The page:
Italian football's new normal: A semi-private viewing of Cristiano Ronaldo in near-empty stadium

Cristiano Ronaldo bellowed out a loud expletive when he missed a chance at the end of the first half in Italy's first football match in more than three months. Everyone in the huge, empty stadium, all 300 or so of us, could hear it plain as day.

The Associated Press June 13, 2020 19:48:59 IST
Italian football's new normal: A semi-private viewing of Cristiano Ronaldo in near-empty stadium

Turin: Cristiano Ronaldo bellowed out a loud expletive when he missed a chance at the end of the first half in Italy's first football match in more than three months. Everyone in the huge, empty stadium, all 300 or so of us, could hear it plain as day.

Italian footballs new normal A semiprivate viewing of Cristiano Ronaldo in nearempty stadium

Cristiano Ronaldo reacts during the Italian Cup match against  AC Milan at the Allianz Stadium. AP

As a reporter for The Associated Press, I was one of only 10 journalists allowed into the Allianz Stadium on Friday for the Italian Cup match between Juventus and AC Milan. It finished in a 0-0 draw, good enough for Juventus to advance to the final on away goals.

The first leg, a 1-1 draw in Milan, was played in February, shortly before the coronavirus pandemic shut down sports around the world.

But after more than 34,000 deaths in Italy related to the virus and 95 days without football, the ball was rolling again.

Seeing Ronaldo play is always an experience. Like watching Lionel Messi, or Johan Cruyff, or Diego Maradona, or Pele, seeing Ronaldo in person is something you'll be able to tell your kids about. Something you can regale friends and family with at parties. And having this semi-private viewing was especially special.

He didn't score and, actually, didn't even look like he was match fit after the long layoff. But no one on the field looked particularly ready to get back to playing high-level football.

Ronaldo's frustration was even more obvious because of the stark emptiness of the stadium, where the voices of the players echoed into the eeriness.

The entire experience felt strange from start to finish. There was hardly any traffic around the stadium, which is normally heaving on matchdays, and the new rules for reporters once inside threw my usual routine into disarray.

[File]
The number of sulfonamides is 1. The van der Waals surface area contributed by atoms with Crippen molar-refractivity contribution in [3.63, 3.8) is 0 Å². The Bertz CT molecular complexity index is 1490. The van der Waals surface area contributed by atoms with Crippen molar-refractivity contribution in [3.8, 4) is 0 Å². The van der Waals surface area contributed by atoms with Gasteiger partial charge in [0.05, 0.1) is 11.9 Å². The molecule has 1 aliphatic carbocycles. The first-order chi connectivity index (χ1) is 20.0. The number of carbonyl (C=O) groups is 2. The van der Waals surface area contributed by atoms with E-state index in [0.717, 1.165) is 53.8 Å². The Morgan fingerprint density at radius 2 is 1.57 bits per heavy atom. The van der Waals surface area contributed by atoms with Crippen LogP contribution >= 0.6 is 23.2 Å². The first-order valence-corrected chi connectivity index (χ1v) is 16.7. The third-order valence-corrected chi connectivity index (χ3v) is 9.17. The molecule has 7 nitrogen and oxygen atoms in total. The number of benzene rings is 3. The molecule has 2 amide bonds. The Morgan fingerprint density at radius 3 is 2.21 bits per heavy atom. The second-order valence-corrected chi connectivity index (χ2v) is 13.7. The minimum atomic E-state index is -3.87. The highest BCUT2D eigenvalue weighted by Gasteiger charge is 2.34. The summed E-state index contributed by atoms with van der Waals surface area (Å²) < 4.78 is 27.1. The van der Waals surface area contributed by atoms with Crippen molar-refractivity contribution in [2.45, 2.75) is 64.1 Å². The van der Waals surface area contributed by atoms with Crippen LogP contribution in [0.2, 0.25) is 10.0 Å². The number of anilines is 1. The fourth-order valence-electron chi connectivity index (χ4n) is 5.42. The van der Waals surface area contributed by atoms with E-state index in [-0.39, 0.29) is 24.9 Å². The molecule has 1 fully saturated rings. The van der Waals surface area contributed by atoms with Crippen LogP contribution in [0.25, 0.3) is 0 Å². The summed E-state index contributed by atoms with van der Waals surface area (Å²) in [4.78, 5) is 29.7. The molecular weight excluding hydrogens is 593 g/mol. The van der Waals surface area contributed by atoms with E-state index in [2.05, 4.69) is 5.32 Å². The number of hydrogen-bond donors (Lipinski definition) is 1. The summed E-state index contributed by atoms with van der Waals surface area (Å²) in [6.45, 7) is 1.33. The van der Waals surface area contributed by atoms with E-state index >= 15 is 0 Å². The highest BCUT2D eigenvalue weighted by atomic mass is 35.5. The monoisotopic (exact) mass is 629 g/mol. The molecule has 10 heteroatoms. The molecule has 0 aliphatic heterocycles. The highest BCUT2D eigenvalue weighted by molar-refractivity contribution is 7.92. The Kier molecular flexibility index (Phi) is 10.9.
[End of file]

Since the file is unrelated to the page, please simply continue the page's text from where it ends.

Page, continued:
Different entrances, temperature checks and a one-way system as soon as you went through the stadium gates all made for a surreal experience. And as I went to get the red wristband signifying I had completed all the checks, there was a security guard there to reprimand me for walking the wrong way toward the checkpoint.

Once I got into view of the field, chills came not from the thousands of cheering and singing fans but from the void left in their place. Still, though, the stadium announcer introduced the home team with the usual booming "Ladies and gentlemen ... Juventus Football Club."

This time, it was followed by a resounding silence.

Italian footballs new normal A semiprivate viewing of Cristiano Ronaldo in nearempty stadium

Ronaldo warms-up before the Italian Cup second leg match. AP

Once the match started, applause and jeers from the team benches could be clearly heard, most noticeably after a penalty incident in the 15th minute. But those cheers on the Juventus bench turned to loud groans when Ronaldo hit the left post with his spot kick.

At the same time, the Milan bench erupted to celebrate the miss. But before they could even retake their seats, Milan forward Ante Rebić was sent off for a high challenge on Juventus defender Danilo.

After the match ended, as journalists usually scramble to ask the coach questions in the news conference or speak to the players as they exit the stadium, we were told to stay in our seats. The players were able to leave without being mobbed by reporters and the coaches answered questions via a video link.

Juventus coach Maurizio Sarri was asked about the game, asked about Ronaldo, asked about other football details.

But he also spoke about the virus, and how the pandemic has affected the lives of Italians.

"When you wait every evening for the report to see how many people died, it's a hard and sad moment. Sometimes you know people among those deaths," Sarri said. "I still have in my mind those moments in which I would sit in the garden and hear continuously the sound of ambulances."

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